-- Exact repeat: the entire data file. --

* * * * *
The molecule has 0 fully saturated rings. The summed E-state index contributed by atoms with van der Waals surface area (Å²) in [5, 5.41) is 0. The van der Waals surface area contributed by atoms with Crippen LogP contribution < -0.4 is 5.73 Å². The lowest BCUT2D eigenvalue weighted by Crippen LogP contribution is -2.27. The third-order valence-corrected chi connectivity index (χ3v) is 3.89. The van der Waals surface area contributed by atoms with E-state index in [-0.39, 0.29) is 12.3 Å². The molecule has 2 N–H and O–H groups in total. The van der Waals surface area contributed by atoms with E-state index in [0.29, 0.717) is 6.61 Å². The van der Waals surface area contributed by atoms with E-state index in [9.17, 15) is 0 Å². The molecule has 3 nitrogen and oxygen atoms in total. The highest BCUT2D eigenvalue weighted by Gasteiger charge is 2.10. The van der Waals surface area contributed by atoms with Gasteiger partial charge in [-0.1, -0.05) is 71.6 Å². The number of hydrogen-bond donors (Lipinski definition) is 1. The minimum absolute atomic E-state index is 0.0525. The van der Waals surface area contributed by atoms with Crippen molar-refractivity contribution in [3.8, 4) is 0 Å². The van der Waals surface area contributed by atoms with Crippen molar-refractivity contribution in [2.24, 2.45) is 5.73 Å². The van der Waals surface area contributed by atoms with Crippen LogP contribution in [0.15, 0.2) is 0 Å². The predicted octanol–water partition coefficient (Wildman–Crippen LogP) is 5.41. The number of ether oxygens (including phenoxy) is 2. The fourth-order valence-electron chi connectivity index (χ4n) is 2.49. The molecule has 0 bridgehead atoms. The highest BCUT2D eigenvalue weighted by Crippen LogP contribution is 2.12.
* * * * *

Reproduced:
The molecule has 0 fully saturated rings. The summed E-state index contributed by atoms with van der Waals surface area (Å²) in [5, 5.41) is 0. The van der Waals surface area contributed by atoms with Crippen LogP contribution < -0.4 is 5.73 Å². The lowest BCUT2D eigenvalue weighted by Crippen LogP contribution is -2.27. The third-order valence-corrected chi connectivity index (χ3v) is 3.89. The van der Waals surface area contributed by atoms with E-state index in [-0.39, 0.29) is 12.3 Å². The molecule has 2 N–H and O–H groups in total. The van der Waals surface area contributed by atoms with E-state index in [0.29, 0.717) is 6.61 Å². The van der Waals surface area contributed by atoms with E-state index in [9.17, 15) is 0 Å². The molecule has 3 nitrogen and oxygen atoms in total. The highest BCUT2D eigenvalue weighted by Gasteiger charge is 2.10. The van der Waals surface area contributed by atoms with Gasteiger partial charge in [-0.1, -0.05) is 71.6 Å². The number of hydrogen-bond donors (Lipinski definition) is 1. The minimum absolute atomic E-state index is 0.0525. The van der Waals surface area contributed by atoms with Crippen molar-refractivity contribution in [3.8, 4) is 0 Å². The van der Waals surface area contributed by atoms with Crippen molar-refractivity contribution in [2.24, 2.45) is 5.73 Å². The van der Waals surface area contributed by atoms with Crippen LogP contribution in [0.15, 0.2) is 0 Å². The predicted octanol–water partition coefficient (Wildman–Crippen LogP) is 5.41. The number of ether oxygens (including phenoxy) is 2. The fourth-order valence-electron chi connectivity index (χ4n) is 2.49. The molecule has 0 bridgehead atoms. The highest BCUT2D eigenvalue weighted by Crippen LogP contribution is 2.12.